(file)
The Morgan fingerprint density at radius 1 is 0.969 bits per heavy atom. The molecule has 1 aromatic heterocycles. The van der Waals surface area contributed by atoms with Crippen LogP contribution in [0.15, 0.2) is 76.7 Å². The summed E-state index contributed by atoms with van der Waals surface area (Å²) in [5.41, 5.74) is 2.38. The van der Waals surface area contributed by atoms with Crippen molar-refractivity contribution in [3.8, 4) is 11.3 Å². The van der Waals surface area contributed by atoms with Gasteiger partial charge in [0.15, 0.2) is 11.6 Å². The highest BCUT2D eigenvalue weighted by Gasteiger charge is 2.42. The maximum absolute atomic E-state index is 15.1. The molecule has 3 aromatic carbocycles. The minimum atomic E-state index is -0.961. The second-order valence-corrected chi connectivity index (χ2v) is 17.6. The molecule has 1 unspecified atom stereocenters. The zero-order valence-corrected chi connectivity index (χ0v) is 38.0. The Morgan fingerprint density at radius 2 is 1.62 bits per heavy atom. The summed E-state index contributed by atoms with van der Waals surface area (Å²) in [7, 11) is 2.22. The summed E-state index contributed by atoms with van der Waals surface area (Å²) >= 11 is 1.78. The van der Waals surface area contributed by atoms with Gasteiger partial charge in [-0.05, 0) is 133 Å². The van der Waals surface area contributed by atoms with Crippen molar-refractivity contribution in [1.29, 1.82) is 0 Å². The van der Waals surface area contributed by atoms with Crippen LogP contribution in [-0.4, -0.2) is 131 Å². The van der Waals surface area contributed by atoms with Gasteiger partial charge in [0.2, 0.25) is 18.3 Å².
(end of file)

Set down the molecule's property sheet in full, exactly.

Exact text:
The Morgan fingerprint density at radius 1 is 0.969 bits per heavy atom. The molecule has 1 aromatic heterocycles. The van der Waals surface area contributed by atoms with Crippen LogP contribution in [0.15, 0.2) is 76.7 Å². The summed E-state index contributed by atoms with van der Waals surface area (Å²) in [5.41, 5.74) is 2.38. The van der Waals surface area contributed by atoms with Crippen molar-refractivity contribution in [3.8, 4) is 11.3 Å². The van der Waals surface area contributed by atoms with Gasteiger partial charge in [0.15, 0.2) is 11.6 Å². The highest BCUT2D eigenvalue weighted by Gasteiger charge is 2.42. The maximum absolute atomic E-state index is 15.1. The molecule has 3 aromatic carbocycles. The minimum atomic E-state index is -0.961. The second-order valence-corrected chi connectivity index (χ2v) is 17.6. The molecule has 1 unspecified atom stereocenters. The zero-order valence-corrected chi connectivity index (χ0v) is 38.0. The Morgan fingerprint density at radius 2 is 1.62 bits per heavy atom. The summed E-state index contributed by atoms with van der Waals surface area (Å²) in [7, 11) is 2.22. The summed E-state index contributed by atoms with van der Waals surface area (Å²) >= 11 is 1.78. The van der Waals surface area contributed by atoms with Gasteiger partial charge in [-0.05, 0) is 133 Å². The van der Waals surface area contributed by atoms with Crippen molar-refractivity contribution in [1.29, 1.82) is 0 Å². The van der Waals surface area contributed by atoms with Crippen LogP contribution in [-0.4, -0.2) is 131 Å². The van der Waals surface area contributed by atoms with Gasteiger partial charge in [0.2, 0.25) is 18.3 Å².